The Alberta Temple, planned in 1912 and dedicated in August 1923, sits on a very gentle slope on a very flat prairie, its natural stone and compact lines reminiscent of Old Chief Mountain behind it. Architects Hyrum Pope and Harold Burton rose to the site’s challenge by making the temple quadrilaterally symmetrical and psychologically approachable from any direction. Solid and comfortable on its site, it lacks the distinctive towers of earlier temples that clearly signaled which end was the front. In creating a temple that harmonizes with its landscape rather than challenging and dominating it, the architects set an important part of the mood of this particular temple. (See “First of the Modern Temples,” p. 6, this issue.)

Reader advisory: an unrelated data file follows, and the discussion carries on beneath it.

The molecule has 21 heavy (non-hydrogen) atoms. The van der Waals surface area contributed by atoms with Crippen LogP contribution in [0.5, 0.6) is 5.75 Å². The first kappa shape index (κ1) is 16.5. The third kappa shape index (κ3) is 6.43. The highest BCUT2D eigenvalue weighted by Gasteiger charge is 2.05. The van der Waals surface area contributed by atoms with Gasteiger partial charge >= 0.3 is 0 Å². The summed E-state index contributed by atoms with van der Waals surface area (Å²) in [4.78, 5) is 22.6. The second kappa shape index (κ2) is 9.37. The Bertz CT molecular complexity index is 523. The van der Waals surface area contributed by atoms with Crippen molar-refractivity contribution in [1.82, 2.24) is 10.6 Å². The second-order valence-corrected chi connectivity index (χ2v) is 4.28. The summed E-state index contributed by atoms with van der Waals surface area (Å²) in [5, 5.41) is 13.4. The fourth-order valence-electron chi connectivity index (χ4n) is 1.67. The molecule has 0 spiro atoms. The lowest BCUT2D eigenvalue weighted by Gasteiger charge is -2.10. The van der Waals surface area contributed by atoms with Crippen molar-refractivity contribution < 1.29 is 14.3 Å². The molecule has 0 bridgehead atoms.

They did something else, too. They oriented the temple to the four main compass points, a custom with centuries of symbolism behind it. In ancient Jerusalem, temples were constructed so that the rising sun on the day of the equinox fell through the main doors and illuminated the altar. Why? “This strict orientation to the points of the compass demonstrated that the temples were related to the movements of the heavens rather than to the local streets or landforms.”1 As Hugh Nibley pointed out, “A temple … [is] a scale-model of the universe,” quite literally the place where “one get[s] one’s bearings on the universe.”2
Geographical orientation is a symbol of spiritual orientation. A temple not only reflects cosmic order, but it also creates it. A fixed point in a confusing and shifting world, the temple gives man his orientation by (1) teaching him the true story of how the world was created, (2) teaching him his true identity, and (3) teaching him how obedience to the true laws that govern the universe will give him power over himself and his environment.